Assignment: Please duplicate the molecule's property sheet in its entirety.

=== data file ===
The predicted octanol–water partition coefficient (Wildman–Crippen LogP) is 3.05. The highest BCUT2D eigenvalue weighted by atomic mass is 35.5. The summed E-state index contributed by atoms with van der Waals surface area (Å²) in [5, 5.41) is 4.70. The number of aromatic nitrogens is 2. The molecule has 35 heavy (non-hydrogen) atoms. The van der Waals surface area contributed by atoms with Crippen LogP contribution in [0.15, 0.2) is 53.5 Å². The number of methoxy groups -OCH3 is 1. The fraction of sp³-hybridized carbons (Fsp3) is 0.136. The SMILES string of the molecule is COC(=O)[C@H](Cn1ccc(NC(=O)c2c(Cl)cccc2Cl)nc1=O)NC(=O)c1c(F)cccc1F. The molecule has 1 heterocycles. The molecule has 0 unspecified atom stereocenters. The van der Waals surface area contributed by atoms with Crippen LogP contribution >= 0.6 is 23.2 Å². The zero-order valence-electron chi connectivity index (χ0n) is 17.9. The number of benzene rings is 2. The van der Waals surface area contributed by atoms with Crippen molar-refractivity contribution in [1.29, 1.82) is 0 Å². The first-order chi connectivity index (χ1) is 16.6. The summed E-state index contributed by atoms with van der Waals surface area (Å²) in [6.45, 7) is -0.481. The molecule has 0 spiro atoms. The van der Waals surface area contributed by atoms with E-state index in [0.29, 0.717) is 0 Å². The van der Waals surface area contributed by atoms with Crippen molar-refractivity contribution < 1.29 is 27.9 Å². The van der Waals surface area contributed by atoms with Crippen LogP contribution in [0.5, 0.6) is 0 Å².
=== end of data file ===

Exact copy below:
The predicted octanol–water partition coefficient (Wildman–Crippen LogP) is 3.05. The highest BCUT2D eigenvalue weighted by atomic mass is 35.5. The summed E-state index contributed by atoms with van der Waals surface area (Å²) in [5, 5.41) is 4.70. The number of aromatic nitrogens is 2. The molecule has 35 heavy (non-hydrogen) atoms. The van der Waals surface area contributed by atoms with Crippen LogP contribution in [0.15, 0.2) is 53.5 Å². The number of methoxy groups -OCH3 is 1. The fraction of sp³-hybridized carbons (Fsp3) is 0.136. The SMILES string of the molecule is COC(=O)[C@H](Cn1ccc(NC(=O)c2c(Cl)cccc2Cl)nc1=O)NC(=O)c1c(F)cccc1F. The molecule has 1 heterocycles. The molecule has 0 unspecified atom stereocenters. The van der Waals surface area contributed by atoms with Crippen LogP contribution >= 0.6 is 23.2 Å². The zero-order valence-electron chi connectivity index (χ0n) is 17.9. The number of benzene rings is 2. The van der Waals surface area contributed by atoms with Crippen molar-refractivity contribution in [1.29, 1.82) is 0 Å². The first-order chi connectivity index (χ1) is 16.6. The summed E-state index contributed by atoms with van der Waals surface area (Å²) in [6.45, 7) is -0.481. The molecule has 0 spiro atoms. The van der Waals surface area contributed by atoms with E-state index in [0.29, 0.717) is 0 Å². The van der Waals surface area contributed by atoms with Crippen molar-refractivity contribution < 1.29 is 27.9 Å². The van der Waals surface area contributed by atoms with Crippen LogP contribution in [0.5, 0.6) is 0 Å².